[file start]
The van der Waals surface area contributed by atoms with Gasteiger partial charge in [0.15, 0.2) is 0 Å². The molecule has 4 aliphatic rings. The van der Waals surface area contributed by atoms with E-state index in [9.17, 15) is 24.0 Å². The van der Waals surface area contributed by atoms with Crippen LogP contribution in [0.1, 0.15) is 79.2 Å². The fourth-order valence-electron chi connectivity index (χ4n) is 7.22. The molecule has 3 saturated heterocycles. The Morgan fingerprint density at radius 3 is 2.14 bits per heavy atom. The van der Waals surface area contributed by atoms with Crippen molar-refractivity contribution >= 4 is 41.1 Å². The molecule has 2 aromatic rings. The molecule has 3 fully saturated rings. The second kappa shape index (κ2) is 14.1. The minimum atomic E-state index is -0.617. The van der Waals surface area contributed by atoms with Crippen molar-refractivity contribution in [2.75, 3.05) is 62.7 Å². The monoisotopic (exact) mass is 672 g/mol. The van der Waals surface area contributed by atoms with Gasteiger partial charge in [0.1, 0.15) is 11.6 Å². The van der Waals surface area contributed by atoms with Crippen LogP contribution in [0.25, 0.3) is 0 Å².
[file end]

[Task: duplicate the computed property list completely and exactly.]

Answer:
The van der Waals surface area contributed by atoms with Gasteiger partial charge in [0.15, 0.2) is 0 Å². The molecule has 4 aliphatic rings. The van der Waals surface area contributed by atoms with E-state index in [9.17, 15) is 24.0 Å². The van der Waals surface area contributed by atoms with Crippen LogP contribution in [0.1, 0.15) is 79.2 Å². The fourth-order valence-electron chi connectivity index (χ4n) is 7.22. The molecule has 3 saturated heterocycles. The Morgan fingerprint density at radius 3 is 2.14 bits per heavy atom. The van der Waals surface area contributed by atoms with Crippen molar-refractivity contribution >= 4 is 41.1 Å². The molecule has 2 aromatic rings. The molecule has 3 fully saturated rings. The second kappa shape index (κ2) is 14.1. The minimum atomic E-state index is -0.617. The van der Waals surface area contributed by atoms with Crippen molar-refractivity contribution in [2.75, 3.05) is 62.7 Å². The monoisotopic (exact) mass is 672 g/mol. The van der Waals surface area contributed by atoms with Gasteiger partial charge in [0.1, 0.15) is 11.6 Å². The van der Waals surface area contributed by atoms with Crippen LogP contribution in [0.25, 0.3) is 0 Å².